RAAC in Schools: Solution to Access

Easiaccess are assisting modular building providers, construction companies and schools with our reliable access solutions for those tackling the RAAC problem. In the world of construction and sustainable building materials, Reinforced Autoclaved Aerated Concrete (RAAC) has garnered significant attention and debate. RAAC is praised for its lightweight properties, energy efficiency, and environmental benefits, but has recently faced criticism and concern regarding its structural integrity and potential health hazards. In this blog post, we will delve into the issues associated with RAAC, shedding light on the problems that have sparked debates and discussions within the construction community and how we at Easiaccess are helping schools and businesses get back on track.

What is RAAC?

RAAC, short for Reinforced Autoclaved Aerated Concrete, is a lightweight, precast concrete material that incorporates air bubbles through a process called autoclaving. Autoclaving involves subjecting the concrete mixture to high-pressure steam, resulting in the formation of numerous tiny air pockets within the material. These air pockets give RAAC its unique lightweight properties, making it a popular choice in construction. This form of concrete was used extensively in the construction of roofs, floors, cladding and walls between the 1950’s to the 1990’s.

Why is it a safety risk?

One of the primary concerns raised by experts and industry professionals is the structural integrity of RAAC. Unlike traditional concrete, RAAC is significantly lighter due to the presence of air bubbles created during the autoclaving process. While this lightweight characteristic has its advantages, it raises questions about the material’s strength and suitability for certain construction projects. Additionally, RAAC can be more susceptible to cracking than conventional concrete, which can compromise a building’s structural integrity over time. Factors such as freeze-thaw cycles and moisture can exacerbate this problem, potentially resulting in expensive repairs.

Another challenge associated with RAAC pertains to its long-term durability and resilience against environmental factors. Despite its insulation properties, RAAC may encounter difficulties in preserving these attributes over extended durations. Moisture-related issues are a notable concern, as RAAC’s porous structure can render it susceptible to moisture infiltration, resulting in gradual degradation and diminished thermal performance. This vulnerability is particularly pronounced in regions characterized by high humidity or substantial rainfall.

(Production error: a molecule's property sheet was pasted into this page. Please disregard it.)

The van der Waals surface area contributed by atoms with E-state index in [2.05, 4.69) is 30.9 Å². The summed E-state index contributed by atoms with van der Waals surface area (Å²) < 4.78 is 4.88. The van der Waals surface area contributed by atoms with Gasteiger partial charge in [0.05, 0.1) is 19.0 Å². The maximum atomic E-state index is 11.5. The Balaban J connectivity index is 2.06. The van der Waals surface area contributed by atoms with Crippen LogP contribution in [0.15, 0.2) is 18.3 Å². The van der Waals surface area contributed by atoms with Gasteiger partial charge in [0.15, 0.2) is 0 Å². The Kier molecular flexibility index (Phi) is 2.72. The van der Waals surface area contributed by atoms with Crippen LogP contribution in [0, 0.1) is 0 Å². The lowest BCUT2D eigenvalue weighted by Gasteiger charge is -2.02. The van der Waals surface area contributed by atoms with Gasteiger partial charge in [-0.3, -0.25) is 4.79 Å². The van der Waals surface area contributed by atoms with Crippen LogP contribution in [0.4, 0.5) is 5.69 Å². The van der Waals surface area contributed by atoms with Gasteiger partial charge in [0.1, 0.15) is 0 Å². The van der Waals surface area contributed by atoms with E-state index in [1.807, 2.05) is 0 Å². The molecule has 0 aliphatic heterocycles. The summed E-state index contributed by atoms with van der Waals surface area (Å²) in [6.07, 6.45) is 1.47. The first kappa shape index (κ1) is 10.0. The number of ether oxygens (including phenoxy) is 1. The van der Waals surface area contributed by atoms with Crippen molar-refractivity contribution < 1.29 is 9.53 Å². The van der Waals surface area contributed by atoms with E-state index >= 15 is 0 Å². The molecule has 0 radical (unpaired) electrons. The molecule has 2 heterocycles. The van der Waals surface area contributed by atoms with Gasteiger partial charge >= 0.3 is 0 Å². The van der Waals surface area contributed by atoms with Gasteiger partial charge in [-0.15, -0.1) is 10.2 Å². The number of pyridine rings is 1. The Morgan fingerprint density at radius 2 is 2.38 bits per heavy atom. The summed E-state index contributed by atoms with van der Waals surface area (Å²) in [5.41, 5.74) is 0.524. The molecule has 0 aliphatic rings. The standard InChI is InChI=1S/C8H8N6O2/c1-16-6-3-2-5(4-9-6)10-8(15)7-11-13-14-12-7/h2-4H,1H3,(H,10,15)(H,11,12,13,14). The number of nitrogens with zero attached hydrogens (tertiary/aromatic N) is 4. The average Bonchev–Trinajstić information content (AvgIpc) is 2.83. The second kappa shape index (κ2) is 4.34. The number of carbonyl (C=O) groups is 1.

How are Easiaccess helping with the RAAC issue?

Easiaccess are on-hand assisting modular building providers, construction companies and schools with our reliable access solutions. Schools all over the UK are now required to ensure their buildings are regularly monitored, to ensure RAAC, where identified, is safe and to close any part of the building that has any defects or cracks. As a result of this, many educational sites are now under-going construction or needing new temporary classrooms in the form of modular buildings and cabins. Whether relocating to a new part of the campus, or to a temporary classroom, ensuring safe access for all children and staff to these classrooms is essential. Our class leading access solutions can be installed quickly, in any weather and using a modular system ensures a reduced carbon footprint, as all components will be reused.

Easiaccess have been providing modular ramps and step units to schools, colleges, and universities throughout the UK. Contact us today to find out how we can help you.


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